Deontological and utilitarian arguments for abortion

Overview[ edit ] Moral science may refer to the consideration of what is best for, and how to maximize the flourishing of, either particular individuals [2] or all conscious creatures. The dictum can be set aside for a deeper, albeit programmatic, neurobiological perspective on what reasoning and problem-solving are, how social navigation works, how evaluation is accomplished by nervous systems, and how mammalian brains make decisions. Quine advocated naturalizing epistemology by looking to natural sciences like psychology for a full explanation of knowledge.

Deontological and utilitarian arguments for abortion

Kant then argues that those things that are usually thought to be good, such as intelligenceperseverance and pleasurefail to be either intrinsically good or good without qualification. Pleasure, for example, appears not to be good without qualification, because when people take pleasure in watching someone suffer, this seems to make the situation ethically worse.

He concludes that there is only one thing that is truly good: Nothing in the world—indeed nothing even beyond the world—can possibly be conceived which could be called good without qualification except a good will.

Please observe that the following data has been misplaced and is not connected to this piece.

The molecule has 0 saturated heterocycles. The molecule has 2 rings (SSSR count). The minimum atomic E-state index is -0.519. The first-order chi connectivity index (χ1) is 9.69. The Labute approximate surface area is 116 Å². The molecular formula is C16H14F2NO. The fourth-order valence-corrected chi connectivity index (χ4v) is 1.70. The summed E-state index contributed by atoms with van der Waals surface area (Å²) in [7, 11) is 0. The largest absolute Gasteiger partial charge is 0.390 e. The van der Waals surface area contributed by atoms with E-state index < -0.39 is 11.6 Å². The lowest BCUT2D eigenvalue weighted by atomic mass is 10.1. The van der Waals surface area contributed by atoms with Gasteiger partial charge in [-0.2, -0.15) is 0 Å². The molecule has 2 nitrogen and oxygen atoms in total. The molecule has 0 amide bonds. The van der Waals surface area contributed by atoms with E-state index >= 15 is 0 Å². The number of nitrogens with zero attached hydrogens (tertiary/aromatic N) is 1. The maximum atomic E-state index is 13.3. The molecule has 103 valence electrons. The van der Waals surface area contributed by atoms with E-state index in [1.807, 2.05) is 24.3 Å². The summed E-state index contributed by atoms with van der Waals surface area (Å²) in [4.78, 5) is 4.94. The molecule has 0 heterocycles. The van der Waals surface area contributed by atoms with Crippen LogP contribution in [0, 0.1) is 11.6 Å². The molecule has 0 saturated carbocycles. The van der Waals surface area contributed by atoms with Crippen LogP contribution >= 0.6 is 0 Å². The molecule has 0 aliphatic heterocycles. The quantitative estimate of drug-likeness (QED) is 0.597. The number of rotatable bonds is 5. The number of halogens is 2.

He defines respect as "the concept of a worth which thwarts my self-love". Act only according to that maxim by which you can also will that it would become a universal law.

Act in such a way that you always treat humanity, whether in your own person or in the person of any other, never simply as a means, but always at the same time as an end. Every rational being must so act as if he were through his maxim always a legislating member in a universal kingdom of ends.

Kant argued that the only absolutely good thing is a good will, and so the single determining factor of whether an action is morally right is the will, or motive of the person doing it. If they are acting on a bad maxim, e. For a lie always harms another; if not some human being, then it nevertheless does harm to humanity in general, inasmuch as it vitiates the very source of right [Rechtsquelle] All practical principles of right must contain rigorous truth This is because such exceptions would destroy the universality on account of which alone they bear the name of principles.

If God commands people not to work on Sabbaththen people act rightly if they do not work on Sabbath because God has commanded that they do not do so. If they do not work on Sabbath because they are lazy, then their action is not truly speaking "right", even though the actual physical action performed is the same.

One thing that clearly distinguishes Kantian deontologism from divine command deontology is that Kantianism maintains that man, as a rational being, makes the moral law universal, whereas divine command maintains that God makes the moral law universal.

For instance, Kamm argues that we believe it would be impermissible to kill one person to harvest his organs in order to save the lives of five others.